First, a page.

Friday 18 October 2013

5 ways to be a great customer to your web team

I ’ve been thinking a lot about customer service since I returned from two weeks at Disneyworld.
Meeting Pooh

There is always the odd vacationing stress-head, but most people visiting Disney are in a good mood before they even approach their server.  And while anyone in a service role must be professional at all times, it must be a lot easier to tell people to ‘have a nice day’ if your customers have behaved well.
Here are some easy ways to keep your web team happy and Tigger-like while they deal with your request.
1. Be clear
This means: 
  • Telling us whether it’s brand new content, or an update to an existing page.
  • Providing a link to the page you are talking about.
  • Trying to remember the difference between a website, intranet and extranet (although we do make allowances for Bears of Very Little Brain).
  • Using tracked changes – we might miss something if you leave us playing ‘spot the difference’, and it takes ages to re-build a page from scratch.
  • Telling us if your content is likely to change substantially before publication. We don’t want to spend hours building your page only for a brand new version to be supplied the day before it goes live.

2. Give us time
Web teams are usually running close to capacity and need to plan ahead for any large additions to workload. We have a lot of customers other than you, and have processes and tasks you don’t know about. You can help by:
  • Giving us as much advance notice as possible.
  • Telling us if you have a particular deadline to meet or if you’re Late, you’re Late, for a Very Important Date.
  • Being realistic; sometimes we may not be able to help as quickly as you like.
  • Understanding that what you think is a little change might be a big deal for us. For example, it takes a surprising time to add bookmarks and other accessibility features to a long document.
  • Not chasing us precipitously (although it’s fine to chase if you haven’t been given an estimate of timescale, or we’ve missed our deadline).
3. Do your homework
Hopefully most web teams aren’t as scary as Scar in the Lion King, but you should still Be Prepared before approaching them, by:
  • Providing good quality images; they should not be blurry, and any words or labels must be legible.
  • Making sure you have permission to use any images and documents you send us, telling us if we have to include a credit.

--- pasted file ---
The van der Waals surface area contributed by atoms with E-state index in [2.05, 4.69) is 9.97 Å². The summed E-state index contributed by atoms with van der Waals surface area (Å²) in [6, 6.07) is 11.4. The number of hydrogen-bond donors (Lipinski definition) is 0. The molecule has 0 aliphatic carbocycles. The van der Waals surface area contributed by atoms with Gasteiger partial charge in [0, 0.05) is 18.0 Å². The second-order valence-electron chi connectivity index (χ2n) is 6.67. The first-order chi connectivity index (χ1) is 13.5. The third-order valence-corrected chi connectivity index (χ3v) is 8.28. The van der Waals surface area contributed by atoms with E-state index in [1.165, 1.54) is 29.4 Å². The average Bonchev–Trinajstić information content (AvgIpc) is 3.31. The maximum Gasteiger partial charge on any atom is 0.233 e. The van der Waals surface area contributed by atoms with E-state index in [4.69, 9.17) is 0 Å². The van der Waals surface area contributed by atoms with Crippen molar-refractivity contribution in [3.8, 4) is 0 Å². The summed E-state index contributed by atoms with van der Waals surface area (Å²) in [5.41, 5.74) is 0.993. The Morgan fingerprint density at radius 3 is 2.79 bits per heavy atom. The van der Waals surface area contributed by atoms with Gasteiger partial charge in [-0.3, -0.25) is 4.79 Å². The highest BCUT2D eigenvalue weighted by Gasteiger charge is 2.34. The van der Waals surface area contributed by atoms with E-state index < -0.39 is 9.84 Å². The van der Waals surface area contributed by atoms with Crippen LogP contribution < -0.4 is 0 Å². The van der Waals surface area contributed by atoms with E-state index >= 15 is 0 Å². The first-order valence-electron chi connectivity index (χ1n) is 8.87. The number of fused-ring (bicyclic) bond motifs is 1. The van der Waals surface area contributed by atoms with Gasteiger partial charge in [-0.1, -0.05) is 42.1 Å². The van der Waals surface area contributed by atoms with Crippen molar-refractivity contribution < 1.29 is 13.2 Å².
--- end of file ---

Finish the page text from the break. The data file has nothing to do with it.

• Complying with guidelines for preparing documents, for example, by adding metadata.
  • Getting the appropriate branding and scientific or technical sign-off before your content gets to us – but be prepared for us to need to make changes (see below).
4. Respect our profession
There’s always room for a healthy debate and we never want to change the meaning of your content, but we do have to apply company policies (like style guides), follow best practice guidelines for the good of your users, and work within the technical constraints of a system.
You can increase mutual understanding and respect by:
  • Involving us at an early stage, so we can help you make any major changes before you get your boss to sign off, especially if they’re a regular Queen Maleficent. Never tell us you can’t change something because it’s already been signed off.
  • Not trying to prettify your content. We’re constrained by style sheets to ensure the website looks professional and consistent, and we won’t accept your Little Mermaid clip art.
  • Accepting the consistent corporate style. Don’t be precious about your writing. If you want to make your own rules, get your own personal website; for organisations, the user is king, because the user is paying the bills.
  • Letting us help you by suggesting structural and linguistic changes that make your content work better for people reading online and easier for search engines to find.
  • Asking us why. We should always explain why we’re making a change.
  • Coming to us with problems not solutions. Tell us about your users, and what they need, not that your boss has demanded you start a new Twitter account overnight.
  • Using us as your guinea pigs. If we don’t understand the language you’ve used, chances are that new starters or people in a rush won’t, either.
  • Not telling us how to do our jobs. I won’t presume to tell you how to design a house, perform surgery, re-house a council tenant or unpick a gene sequence. Please respect our years of experience and training in doing what we do.
  • Coming to visit us, or picking up the phone for a chat, so we can understand each other’s needs.

5. Say thanks
We all just want to be loved, even those of us who seem a bit Grumpy sometimes.
If you one do one thing today
Most of this post is about empathy. In the words of Pocahontas:
"You think the only people who are people, are the people who look and think like you. But if you walk the footsteps of a stranger, you’ll learn things you never knew you never knew."